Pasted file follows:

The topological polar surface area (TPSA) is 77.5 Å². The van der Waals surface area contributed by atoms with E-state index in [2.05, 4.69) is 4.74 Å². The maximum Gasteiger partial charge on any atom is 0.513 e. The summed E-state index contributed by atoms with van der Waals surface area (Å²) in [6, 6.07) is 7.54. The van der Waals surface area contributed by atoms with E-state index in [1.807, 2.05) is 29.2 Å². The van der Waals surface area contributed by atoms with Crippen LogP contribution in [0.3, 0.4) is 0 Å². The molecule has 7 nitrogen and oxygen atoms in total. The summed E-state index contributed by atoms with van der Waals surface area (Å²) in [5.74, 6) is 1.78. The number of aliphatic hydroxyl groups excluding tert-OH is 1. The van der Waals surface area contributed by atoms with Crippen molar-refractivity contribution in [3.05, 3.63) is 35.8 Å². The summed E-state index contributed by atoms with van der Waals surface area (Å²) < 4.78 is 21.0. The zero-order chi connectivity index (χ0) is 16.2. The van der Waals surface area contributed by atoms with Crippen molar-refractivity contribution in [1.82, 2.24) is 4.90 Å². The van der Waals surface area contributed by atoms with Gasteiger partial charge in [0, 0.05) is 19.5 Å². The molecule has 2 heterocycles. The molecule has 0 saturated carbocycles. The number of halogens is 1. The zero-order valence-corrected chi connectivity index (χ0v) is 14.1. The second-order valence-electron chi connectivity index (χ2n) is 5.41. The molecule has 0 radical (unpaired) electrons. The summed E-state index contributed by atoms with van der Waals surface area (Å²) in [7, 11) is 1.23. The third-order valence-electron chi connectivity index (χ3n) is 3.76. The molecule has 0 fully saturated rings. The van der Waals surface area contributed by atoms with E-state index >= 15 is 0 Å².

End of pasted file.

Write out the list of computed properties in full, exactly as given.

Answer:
The topological polar surface area (TPSA) is 77.5 Å². The van der Waals surface area contributed by atoms with E-state index in [2.05, 4.69) is 4.74 Å². The maximum Gasteiger partial charge on any atom is 0.513 e. The summed E-state index contributed by atoms with van der Waals surface area (Å²) in [6, 6.07) is 7.54. The van der Waals surface area contributed by atoms with E-state index in [1.807, 2.05) is 29.2 Å². The van der Waals surface area contributed by atoms with Crippen LogP contribution in [0.3, 0.4) is 0 Å². The molecule has 7 nitrogen and oxygen atoms in total. The summed E-state index contributed by atoms with van der Waals surface area (Å²) in [5.74, 6) is 1.78. The number of aliphatic hydroxyl groups excluding tert-OH is 1. The van der Waals surface area contributed by atoms with Crippen molar-refractivity contribution in [3.05, 3.63) is 35.8 Å². The summed E-state index contributed by atoms with van der Waals surface area (Å²) < 4.78 is 21.0. The zero-order chi connectivity index (χ0) is 16.2. The van der Waals surface area contributed by atoms with Crippen molar-refractivity contribution in [1.82, 2.24) is 4.90 Å². The van der Waals surface area contributed by atoms with Gasteiger partial charge in [0, 0.05) is 19.5 Å². The molecule has 2 heterocycles. The molecule has 0 saturated carbocycles. The number of halogens is 1. The zero-order valence-corrected chi connectivity index (χ0v) is 14.1. The second-order valence-electron chi connectivity index (χ2n) is 5.41. The molecule has 0 radical (unpaired) electrons. The summed E-state index contributed by atoms with van der Waals surface area (Å²) in [7, 11) is 1.23. The third-order valence-electron chi connectivity index (χ3n) is 3.76. The molecule has 0 fully saturated rings. The van der Waals surface area contributed by atoms with E-state index >= 15 is 0 Å².